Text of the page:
Thursday, June 04, 2009
Monday, January 26, 2009
Here for video
Monday, January 19, 2009
Tuesday, December 16, 2008
Gay Marriage: Our Mutual Joy
About why gay marriage is not spoken against specificially by the Bible, and in fact, argues for it.
Religious objections to gay marriage are rooted not in the Bible at all, then, but in custom and tradition (and, to talk turkey for a minute, a personal discomfort with gay sex that transcends theological argument). Common prayers and rituals reflect our common practice: the Episcopal Book of Common Prayer describes the participants in a marriage as "the man and the woman." But common practice changes—and for the better, as the Rev. Martin Luther King Jr. said, "The arc of history is long, but it bends toward justice." The Bible endorses slavery, a practice that Americans now universally consider shameful and barbaric. It recommends the death penalty for adulterers (and in Leviticus, for men who have sex with men, for that matter). It provides conceptual shelter for anti-Semites. A mature view of scriptural authority requires us, as we have in the past, to move beyond literalism. The Bible was written for a world so unlike our own, it's impossible to apply its rules, at face value, to ours.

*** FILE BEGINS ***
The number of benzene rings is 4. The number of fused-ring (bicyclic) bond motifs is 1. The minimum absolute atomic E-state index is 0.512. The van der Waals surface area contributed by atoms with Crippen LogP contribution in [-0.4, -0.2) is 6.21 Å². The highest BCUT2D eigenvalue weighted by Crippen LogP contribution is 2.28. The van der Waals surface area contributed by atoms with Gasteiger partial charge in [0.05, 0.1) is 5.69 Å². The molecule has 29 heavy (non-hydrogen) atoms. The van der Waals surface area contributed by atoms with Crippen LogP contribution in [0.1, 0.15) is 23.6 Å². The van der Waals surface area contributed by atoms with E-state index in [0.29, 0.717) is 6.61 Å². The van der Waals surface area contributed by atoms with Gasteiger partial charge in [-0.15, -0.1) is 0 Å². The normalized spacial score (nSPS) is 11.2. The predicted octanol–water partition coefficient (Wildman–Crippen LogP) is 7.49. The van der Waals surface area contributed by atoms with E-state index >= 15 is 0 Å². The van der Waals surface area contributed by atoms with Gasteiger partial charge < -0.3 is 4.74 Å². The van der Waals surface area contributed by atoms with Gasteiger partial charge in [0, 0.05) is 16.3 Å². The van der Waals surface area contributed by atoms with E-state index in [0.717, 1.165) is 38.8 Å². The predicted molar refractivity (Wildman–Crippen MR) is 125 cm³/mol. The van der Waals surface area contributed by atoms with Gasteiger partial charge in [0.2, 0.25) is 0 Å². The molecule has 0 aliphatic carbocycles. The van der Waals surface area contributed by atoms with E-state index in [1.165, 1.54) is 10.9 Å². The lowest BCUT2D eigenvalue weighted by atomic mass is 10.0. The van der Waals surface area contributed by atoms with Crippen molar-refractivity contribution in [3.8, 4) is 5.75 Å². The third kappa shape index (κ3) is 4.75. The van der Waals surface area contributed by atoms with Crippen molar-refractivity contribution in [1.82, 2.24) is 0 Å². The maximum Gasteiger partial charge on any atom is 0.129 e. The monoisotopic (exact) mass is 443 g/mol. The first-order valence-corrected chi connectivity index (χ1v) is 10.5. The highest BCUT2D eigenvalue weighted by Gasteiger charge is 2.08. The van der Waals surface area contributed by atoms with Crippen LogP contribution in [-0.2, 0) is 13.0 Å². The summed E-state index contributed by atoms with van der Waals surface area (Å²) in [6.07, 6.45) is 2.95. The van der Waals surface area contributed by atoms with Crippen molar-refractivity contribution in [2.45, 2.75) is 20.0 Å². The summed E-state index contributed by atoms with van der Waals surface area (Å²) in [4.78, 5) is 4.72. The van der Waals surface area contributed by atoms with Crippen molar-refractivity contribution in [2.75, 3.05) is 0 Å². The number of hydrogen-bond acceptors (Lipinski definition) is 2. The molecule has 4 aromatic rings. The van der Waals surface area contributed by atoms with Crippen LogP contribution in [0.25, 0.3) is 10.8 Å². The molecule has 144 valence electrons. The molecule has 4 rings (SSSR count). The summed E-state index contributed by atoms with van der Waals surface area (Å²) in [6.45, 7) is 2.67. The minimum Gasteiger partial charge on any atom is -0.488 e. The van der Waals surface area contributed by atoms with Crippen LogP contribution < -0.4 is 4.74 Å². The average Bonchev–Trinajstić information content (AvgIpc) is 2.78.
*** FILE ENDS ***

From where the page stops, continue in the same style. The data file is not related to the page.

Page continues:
Love that quote by Martin Luther King, Jr. I just keep repeating that to myself when thinking of social change.
Tuesday, December 09, 2008
NPR's All Things Considered, November 25, 2008 ·
A Miami judge ruled Tuesday that there is no rational, scientific or moral reason that sexual orientation should be a barrier to adopting children, finalizing the adoption of two siblings by their gay foster father.
It saddens me that we need a judge to emphasize that statement above. It is a good thing, of course, but it is a real shame that we can't realize that humans are humans, sexuality is a spectrum, and who you love and are attracted to is just one piece of who we all are.
Also, the dad looks a little like Skinner from The X Files
By Marie AranaSunday, November 30, 2008; Page B01 The Washington Post
He is also half white.
Unless the one-drop rule still applies, our president-elect is not black.
To me, as to increasing numbers of mixed-race people, Barack Obama is not our first black president. He is our first biracial, bicultural president. He is more than the personification of African American achievement. He is a bridge between races, a living symbol of tolerance, a signal that strict racial categories must go.
The article discusses the complicated nature of race and how even in a historical event like this last presidential race, we still manage to look at race in strictly bilateral terms.